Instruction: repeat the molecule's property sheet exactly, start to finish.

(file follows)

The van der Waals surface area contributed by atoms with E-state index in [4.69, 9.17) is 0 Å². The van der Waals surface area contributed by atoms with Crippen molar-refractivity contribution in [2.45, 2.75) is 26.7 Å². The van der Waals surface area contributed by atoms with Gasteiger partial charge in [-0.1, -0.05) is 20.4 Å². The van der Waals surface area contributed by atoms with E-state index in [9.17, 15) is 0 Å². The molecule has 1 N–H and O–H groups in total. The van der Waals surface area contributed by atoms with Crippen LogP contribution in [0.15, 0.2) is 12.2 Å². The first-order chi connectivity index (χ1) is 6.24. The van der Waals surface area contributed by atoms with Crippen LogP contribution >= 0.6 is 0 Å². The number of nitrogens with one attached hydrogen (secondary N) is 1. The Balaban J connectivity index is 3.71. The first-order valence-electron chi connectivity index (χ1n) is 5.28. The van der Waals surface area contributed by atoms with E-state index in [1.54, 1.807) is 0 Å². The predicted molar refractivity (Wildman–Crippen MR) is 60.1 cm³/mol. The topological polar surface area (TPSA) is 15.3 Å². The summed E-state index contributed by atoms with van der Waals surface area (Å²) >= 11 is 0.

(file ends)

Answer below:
The van der Waals surface area contributed by atoms with E-state index in [4.69, 9.17) is 0 Å². The van der Waals surface area contributed by atoms with Crippen molar-refractivity contribution in [2.45, 2.75) is 26.7 Å². The van der Waals surface area contributed by atoms with Gasteiger partial charge in [-0.1, -0.05) is 20.4 Å². The van der Waals surface area contributed by atoms with E-state index in [9.17, 15) is 0 Å². The molecule has 1 N–H and O–H groups in total. The van der Waals surface area contributed by atoms with Crippen LogP contribution in [0.15, 0.2) is 12.2 Å². The first-order chi connectivity index (χ1) is 6.24. The van der Waals surface area contributed by atoms with Crippen LogP contribution >= 0.6 is 0 Å². The number of nitrogens with one attached hydrogen (secondary N) is 1. The Balaban J connectivity index is 3.71. The first-order valence-electron chi connectivity index (χ1n) is 5.28. The van der Waals surface area contributed by atoms with E-state index in [1.54, 1.807) is 0 Å². The predicted molar refractivity (Wildman–Crippen MR) is 60.1 cm³/mol. The topological polar surface area (TPSA) is 15.3 Å². The summed E-state index contributed by atoms with van der Waals surface area (Å²) >= 11 is 0.